Traditionally, English common law did not offer a specific menu of rights guaranteed by the State. Ultimately, everything was at the mercy of the legislative supremacy of Parliament. However, various torts (civil wrongs) developed such as 'false imprisonment' and 'malicious prosecution' - (post of 16th July offers an example). Where a claimant is able to establish the tort then damages will be payable. Exceptionally, the common law also offered 'exemplary damages' - see Rookes v Barnard  UKHL 1 - e.g. where the government or its servants have acted oppressively, arbitrarily or unconstitutionally.
The Human Rights Act 1998:
One of the features of the Human Rights Act 1998 is that it provides for remedies for breach of convention rights and those remedies are available in the English courts. Under section 8 an award of damages is possible but, by section 8(3), is limited to cases where the court is satisfied that an award of damages is necessary to afford just satisfaction to the individual. Thus, as might be expected in this carefully drafted legislation, section 8(3) reflects Art. 41 of the Convention. It is clearly not the intention of Parliament to enable awards of damages in situations going way beyond where just satisfaction would be awarded by Strasbourg.
The principal domestic case on awards under section 8 is R(Greenfield) v Secretary of State for the Home Department  UKHL 14 where Lord Bingham gave the leading judgment. See also the discussion in the cases of Faulkner and Sturnham decided by the UK Supreme Court - Press summary (PDF) and Judgments (PDF)
In Greenfield, Lord Bingham noted that the European Convention has always contained the just satisfaction provision. The focus of the Convention is on securing observance by member states of minimum standards in the protection of the rights specified in the convention. Members states are bound by decisions in cases to which they are a party and the expectation therefore is, and has always been, that a member state found to have violated the Convention will act promptly to prevent a repetition of the violation, and in this way the primary object of the Convention is served. The Convention has always, however, made provision for affording just satisfaction to the injured party.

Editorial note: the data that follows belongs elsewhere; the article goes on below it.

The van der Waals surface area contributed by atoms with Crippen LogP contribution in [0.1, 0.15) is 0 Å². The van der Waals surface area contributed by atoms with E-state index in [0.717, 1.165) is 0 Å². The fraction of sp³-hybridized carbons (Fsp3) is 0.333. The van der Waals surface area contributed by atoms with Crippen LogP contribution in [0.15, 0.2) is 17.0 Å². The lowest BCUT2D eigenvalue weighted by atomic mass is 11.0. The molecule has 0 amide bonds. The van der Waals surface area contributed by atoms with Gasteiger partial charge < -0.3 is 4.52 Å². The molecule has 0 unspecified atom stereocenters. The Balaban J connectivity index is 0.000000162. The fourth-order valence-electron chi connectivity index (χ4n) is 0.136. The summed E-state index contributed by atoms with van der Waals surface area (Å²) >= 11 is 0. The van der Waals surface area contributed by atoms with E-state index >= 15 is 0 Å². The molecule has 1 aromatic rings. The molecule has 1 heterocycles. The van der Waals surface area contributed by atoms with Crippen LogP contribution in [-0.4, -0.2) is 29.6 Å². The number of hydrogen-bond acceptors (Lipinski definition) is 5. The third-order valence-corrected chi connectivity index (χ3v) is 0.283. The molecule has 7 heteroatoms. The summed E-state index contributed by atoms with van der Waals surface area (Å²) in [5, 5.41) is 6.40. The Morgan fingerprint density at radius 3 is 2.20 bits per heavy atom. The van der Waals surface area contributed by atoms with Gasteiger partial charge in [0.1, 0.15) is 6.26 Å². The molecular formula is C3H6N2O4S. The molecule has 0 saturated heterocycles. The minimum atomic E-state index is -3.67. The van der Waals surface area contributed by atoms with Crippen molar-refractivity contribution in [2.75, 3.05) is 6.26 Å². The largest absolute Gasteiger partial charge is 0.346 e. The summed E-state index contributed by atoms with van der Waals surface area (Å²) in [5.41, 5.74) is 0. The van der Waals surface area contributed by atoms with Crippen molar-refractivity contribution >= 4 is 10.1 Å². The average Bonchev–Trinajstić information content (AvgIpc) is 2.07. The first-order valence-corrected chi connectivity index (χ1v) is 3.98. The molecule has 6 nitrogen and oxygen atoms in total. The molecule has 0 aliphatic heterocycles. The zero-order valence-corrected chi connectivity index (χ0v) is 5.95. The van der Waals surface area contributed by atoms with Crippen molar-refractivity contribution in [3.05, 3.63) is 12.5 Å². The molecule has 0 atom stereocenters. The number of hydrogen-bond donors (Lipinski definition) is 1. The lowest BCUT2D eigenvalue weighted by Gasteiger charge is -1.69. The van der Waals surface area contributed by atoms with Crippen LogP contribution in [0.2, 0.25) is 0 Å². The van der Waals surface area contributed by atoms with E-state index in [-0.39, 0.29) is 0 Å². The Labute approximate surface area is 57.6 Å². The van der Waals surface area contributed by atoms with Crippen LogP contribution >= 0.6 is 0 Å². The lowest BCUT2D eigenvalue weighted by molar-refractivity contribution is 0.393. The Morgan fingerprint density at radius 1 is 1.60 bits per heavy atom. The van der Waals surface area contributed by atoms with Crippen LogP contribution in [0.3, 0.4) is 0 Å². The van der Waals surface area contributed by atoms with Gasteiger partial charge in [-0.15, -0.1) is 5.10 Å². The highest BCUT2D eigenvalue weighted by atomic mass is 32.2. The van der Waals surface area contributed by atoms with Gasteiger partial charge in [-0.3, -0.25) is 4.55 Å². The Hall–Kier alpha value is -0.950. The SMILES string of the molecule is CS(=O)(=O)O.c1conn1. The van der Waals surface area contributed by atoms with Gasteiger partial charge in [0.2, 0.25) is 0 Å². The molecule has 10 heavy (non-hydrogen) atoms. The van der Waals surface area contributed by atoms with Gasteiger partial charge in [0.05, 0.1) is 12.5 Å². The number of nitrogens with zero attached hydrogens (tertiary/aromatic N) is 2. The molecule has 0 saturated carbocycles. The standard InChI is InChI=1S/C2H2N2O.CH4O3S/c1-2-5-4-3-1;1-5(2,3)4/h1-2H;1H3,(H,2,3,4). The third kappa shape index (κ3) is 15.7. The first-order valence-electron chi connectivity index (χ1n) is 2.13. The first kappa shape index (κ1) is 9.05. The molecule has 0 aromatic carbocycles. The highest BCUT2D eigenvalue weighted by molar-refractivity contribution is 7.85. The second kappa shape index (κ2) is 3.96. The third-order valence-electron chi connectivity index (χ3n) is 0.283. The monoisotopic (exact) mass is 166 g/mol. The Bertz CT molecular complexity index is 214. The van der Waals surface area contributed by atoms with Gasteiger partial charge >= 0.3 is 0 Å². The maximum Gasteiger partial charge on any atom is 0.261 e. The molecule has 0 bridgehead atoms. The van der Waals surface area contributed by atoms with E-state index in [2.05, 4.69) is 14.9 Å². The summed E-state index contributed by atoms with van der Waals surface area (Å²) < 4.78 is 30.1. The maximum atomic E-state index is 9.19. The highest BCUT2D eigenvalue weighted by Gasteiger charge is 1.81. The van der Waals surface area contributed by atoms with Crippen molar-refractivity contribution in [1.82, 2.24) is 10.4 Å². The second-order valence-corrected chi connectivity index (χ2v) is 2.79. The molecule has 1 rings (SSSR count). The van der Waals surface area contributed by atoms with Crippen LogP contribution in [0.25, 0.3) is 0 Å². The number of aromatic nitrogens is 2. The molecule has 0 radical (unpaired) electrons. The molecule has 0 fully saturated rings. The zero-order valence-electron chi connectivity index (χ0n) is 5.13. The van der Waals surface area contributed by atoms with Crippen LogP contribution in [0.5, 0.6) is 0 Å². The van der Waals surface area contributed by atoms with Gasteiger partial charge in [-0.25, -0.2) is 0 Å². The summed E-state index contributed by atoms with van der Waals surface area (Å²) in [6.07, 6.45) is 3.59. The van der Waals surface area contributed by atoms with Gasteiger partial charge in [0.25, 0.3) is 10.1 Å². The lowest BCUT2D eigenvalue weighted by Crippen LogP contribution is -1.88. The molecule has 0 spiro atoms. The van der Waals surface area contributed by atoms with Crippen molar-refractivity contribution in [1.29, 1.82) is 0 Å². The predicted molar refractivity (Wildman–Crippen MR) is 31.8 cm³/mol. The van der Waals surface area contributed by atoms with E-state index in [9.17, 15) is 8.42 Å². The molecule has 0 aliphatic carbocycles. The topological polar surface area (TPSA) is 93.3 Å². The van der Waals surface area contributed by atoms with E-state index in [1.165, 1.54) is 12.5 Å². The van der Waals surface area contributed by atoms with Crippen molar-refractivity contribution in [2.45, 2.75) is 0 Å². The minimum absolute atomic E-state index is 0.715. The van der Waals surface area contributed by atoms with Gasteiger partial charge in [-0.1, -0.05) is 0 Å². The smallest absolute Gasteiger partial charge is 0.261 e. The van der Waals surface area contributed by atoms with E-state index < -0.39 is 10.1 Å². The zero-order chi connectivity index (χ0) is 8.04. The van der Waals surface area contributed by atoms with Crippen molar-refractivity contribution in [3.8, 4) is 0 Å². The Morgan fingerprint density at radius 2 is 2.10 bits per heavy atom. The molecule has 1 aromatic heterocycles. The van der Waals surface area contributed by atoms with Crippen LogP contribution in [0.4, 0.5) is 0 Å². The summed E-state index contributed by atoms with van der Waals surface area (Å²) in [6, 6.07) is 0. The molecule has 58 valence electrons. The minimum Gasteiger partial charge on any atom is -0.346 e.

Writing for the UK Human Rights blog, Rosalind English took a detailed look at the Supreme Court's judgments in Faulkner and Sturnham. English points out:
'When deciding whether to award damages, and if so how much, the UK courts are not strictly bound by the principles applied by the Strasbourg court in awarding compensation under article 41 of the Convention (see Lord Bingham in R (Greenfield) v Secretary of State for the Home Department 2005] 1 WLR 673. But Section 8(4) HRA enjoins them to take Strasbourg principles “into account”. But where are these principles to be found? The problem with relying on the Strasbourg approach to the assessment of damages (or anything else for that matter) is that there is little by way of consistent or clear guidance in the reports (see the Law Commission’s critique of this aspect of Strasbourg jurisprudence, and this refreshingly robust reflection by one commentator:
It is rare to find a reasoned decision articulating principles on which a remedy is afforded. One former judge of the European Court of Human Rights privately states: ‘We have no principles’. Another judge responds, ‘We have principles, we just do not apply them’.” (Dinah Shelton, Remedies in International Human Rights Law (1999) p 1)Here then is the heart of the problem. The European Court of Human Rights needs to adopt clearer principles in this area otherwise the door is wide open to criticism by those (including leading politicians) who seek to find fault with the convention system. Meanwhile, where damages under HRA 1998 s8 are claimed in an English court, the guidance given in Greenfield and by the Supreme Court in Faulkner and Sturnham will apply. In particular, Lord Reed helpfully summarised his conclusions in 15 points listed in paragraph 13 of the court's judgment - see Judgments (PDF)
Dinah Shelton, Remedies in International Human Rights Law (1999)
The Law Commission considered awards of damages under section 8 of the HRA 1998 in Law Com No. 266 (October 2000).
Lord Hoffmann speech in 2009 - The Universality of Human Rights
Richard A Edwards - The Supreme Court's curious constitutional U turn over prisoner rights